Getting back to Friday abstinence, … on Fridays, it’s not surprising to find a child or two hovering around the kitchen. It just isn’t easy to feel full when we have mac and cheese for lunch. After reading the words of the Bishops and praying over this blog post, I realized that this minor hunger was a wonderful opportunity for drawing the children’s minds to Sunday and the reception of Holy Communion. I’ve been able to tell them (while fixing a snack) that when we feel a little hungry on Fridays this helps us to remember and long for the food of our souls. The heavenly food we will receive on Sunday. I saw little eyes light up in expectation and understanding.
The Franciscans of the Immaculate (and I’m sure other orders) prepare for Marian feast days by practicing a fast the day prior to the feast. The bishops referenced this practice in their letter:
“We impose no fast before any feast day, but we suggest that the devout will find greater Christian joy in the feasts of the liturgical calendar if they freely bind themselves, for their own motives and in their own spirit of piety, to prepare for each Church festival by a day of particular self-denial, penitential prayer and fasting.”Feeling a little hungry is a good thing and helps us to appreciate Sunday.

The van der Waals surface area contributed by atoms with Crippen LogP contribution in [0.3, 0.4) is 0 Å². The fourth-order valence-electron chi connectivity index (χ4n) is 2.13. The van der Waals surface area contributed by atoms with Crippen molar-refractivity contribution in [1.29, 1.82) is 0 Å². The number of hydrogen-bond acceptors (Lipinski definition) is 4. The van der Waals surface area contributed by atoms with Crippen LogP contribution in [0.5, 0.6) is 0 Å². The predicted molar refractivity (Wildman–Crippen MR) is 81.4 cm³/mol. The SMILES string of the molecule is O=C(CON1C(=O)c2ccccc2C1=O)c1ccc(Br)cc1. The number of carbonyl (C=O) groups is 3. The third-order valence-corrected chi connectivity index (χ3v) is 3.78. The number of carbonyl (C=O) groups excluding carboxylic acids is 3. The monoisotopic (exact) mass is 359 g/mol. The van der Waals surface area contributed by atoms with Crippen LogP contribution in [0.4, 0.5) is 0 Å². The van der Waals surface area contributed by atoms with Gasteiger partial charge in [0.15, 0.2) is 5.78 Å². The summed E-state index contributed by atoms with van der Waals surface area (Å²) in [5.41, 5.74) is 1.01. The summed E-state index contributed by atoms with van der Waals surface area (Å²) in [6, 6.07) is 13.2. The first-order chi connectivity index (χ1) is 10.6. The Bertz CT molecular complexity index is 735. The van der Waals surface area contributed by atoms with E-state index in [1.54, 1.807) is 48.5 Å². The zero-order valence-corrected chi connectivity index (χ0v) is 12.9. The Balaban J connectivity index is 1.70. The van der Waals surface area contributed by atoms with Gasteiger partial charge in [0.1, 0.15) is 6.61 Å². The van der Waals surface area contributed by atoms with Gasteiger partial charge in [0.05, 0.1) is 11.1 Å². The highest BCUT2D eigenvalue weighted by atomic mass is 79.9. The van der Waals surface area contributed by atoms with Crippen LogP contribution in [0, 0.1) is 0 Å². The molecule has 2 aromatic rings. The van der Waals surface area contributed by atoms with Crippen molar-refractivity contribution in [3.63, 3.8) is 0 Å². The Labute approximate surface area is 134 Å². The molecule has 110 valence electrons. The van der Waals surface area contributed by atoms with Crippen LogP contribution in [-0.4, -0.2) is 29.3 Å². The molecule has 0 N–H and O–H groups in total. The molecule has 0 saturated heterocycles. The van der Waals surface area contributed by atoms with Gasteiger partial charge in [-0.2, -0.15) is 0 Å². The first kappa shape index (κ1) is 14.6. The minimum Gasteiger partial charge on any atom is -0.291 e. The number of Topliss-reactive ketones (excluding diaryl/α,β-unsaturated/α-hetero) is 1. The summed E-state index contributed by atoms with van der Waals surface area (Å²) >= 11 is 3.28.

The beauty of the Catholic Church knows no bounds and one of the most inviting aspects is the Liturgical calendar. The days have different values and Solemnities are the highest ranking. (See Fr. Hardon’s dictionary: Solemnities) Every Sunday is a solemnity. Father Hardon writes that there are 16 other solemnities including Christmas. St. Francis renown for his poverty and penance said that if Christmas were to fall on a Friday “even the walls should eat meat on such a day, and if they cannot, they should be smeared with meat on the outside." Solemnities which fall on Fridays are treated differently.
Courtesy also plays a role in Friday abstinence. If invited to a friend’s house and there is meat, I suggest imitating St. Louis IX. As King of France, St. Louis could have requested all sorts of food. This noble King was also a Franciscan Tertiary and he took as a personal rule to eat whatever was set in front of him. Since the absolute obligation to refrain from meat has been lifted outside of Lent, I think we eat the meat graciously and try to offer another penance. Since one is in company “saying only the good things men need to hear” would be a perfect substitute. (Eph 4:29)
(Personally, I always thought attending Mass on Fridays was a great way to fulfill the Friday obligation when confronted with an issue of courtesy.)
Finally, here are a few links on Friday Abstinence:
Women for Faith and Family has a good page with Canon Law, the modern and traditional requirements for Friday fasting.
Fr. Hardon's Modern Catholic Dictionary is always a good reference work.
Fr. Hardon’s page discusses the level of sin committed by one who doesn’t observe the Friday abstinence.